Connecticut taxpayers are maxed out. Even though there are about the same number of people living in Connecticut today as were 20 years ago, the state budget has exploded from an annual $7 billion then to $19 billion now.

With virtually no increase in the state’s taxpayer base over the last 20 years, that’s a whopping 158% increase in state spending. Even accounting for inflation, and with a wider range of state services now being provided, 158% is a very steep price to pay. 

What’s more, the Office of Policy and Management recently reported that the state’s long-term obligations total $70.2 billion—up from $61.7 billion last year. The largest chunk, 35%, or $24.6 billion, comes from unfunded state employee post-retirement benefits. Connecticut now has the largest per capita debt in the United States—a tab of more than $19,000 per every person in the state if it were to come due at once.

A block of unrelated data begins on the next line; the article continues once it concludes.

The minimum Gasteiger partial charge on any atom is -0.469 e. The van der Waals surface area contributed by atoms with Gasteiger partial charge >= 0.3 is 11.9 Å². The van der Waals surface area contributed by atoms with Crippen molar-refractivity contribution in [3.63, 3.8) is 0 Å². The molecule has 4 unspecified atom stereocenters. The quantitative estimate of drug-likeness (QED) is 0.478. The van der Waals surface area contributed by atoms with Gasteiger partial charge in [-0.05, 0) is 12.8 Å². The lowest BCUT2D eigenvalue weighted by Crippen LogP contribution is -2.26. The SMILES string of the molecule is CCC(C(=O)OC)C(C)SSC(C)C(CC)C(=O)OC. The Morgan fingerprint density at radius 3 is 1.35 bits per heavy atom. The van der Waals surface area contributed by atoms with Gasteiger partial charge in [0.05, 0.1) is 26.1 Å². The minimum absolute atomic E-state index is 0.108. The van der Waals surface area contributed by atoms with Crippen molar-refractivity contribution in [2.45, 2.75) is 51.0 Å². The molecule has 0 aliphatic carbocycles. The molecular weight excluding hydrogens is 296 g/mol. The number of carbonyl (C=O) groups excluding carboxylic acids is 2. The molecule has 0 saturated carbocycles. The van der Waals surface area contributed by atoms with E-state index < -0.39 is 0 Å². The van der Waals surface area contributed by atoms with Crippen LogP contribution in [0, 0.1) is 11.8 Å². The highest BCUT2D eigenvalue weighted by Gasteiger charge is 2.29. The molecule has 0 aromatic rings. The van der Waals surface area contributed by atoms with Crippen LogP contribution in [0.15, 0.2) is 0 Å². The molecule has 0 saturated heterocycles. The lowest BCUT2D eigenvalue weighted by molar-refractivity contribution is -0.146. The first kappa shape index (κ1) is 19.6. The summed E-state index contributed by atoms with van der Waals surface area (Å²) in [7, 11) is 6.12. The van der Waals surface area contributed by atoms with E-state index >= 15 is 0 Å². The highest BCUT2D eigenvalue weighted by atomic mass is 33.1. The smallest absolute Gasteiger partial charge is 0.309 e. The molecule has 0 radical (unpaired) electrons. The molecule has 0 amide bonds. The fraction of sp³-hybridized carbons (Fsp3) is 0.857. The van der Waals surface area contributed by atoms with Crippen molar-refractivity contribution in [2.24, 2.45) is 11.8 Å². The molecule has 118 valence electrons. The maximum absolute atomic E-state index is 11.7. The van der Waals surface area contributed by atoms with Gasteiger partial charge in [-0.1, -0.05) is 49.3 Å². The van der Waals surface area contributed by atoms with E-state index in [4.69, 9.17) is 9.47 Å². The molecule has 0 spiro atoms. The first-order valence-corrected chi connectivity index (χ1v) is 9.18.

These are huge problems, but the recession merely unmasked their true source: Taxpayers can no longer afford the size, scope and cost of Connecticut’s state government, especially the overwhelming commitments for state employee retiree benefits.

While the budget deficit represents the higher costs of providing more state programs and services, and lower tax revenues caused by the recession, it also reflects years of poor spending habits and a general lack of accountability on how well taxpayer dollars are being spent.

The budget gap and unfunded liabilities are eroding the confidence of employers in the state as a place to create and keep good jobs.

The only way for Connecticut to move beyond our fiscal crisis and build a foundation for long-term growth is to encourage private-sector employers to invest here, create jobs and drive our economy. To rebuild confidence, policymakers need to reduce the size and cost of state government and increase its efficiency and performance.  — Dave Conrad

Dave Conrad is a CBIA writer/editor. He may be reached at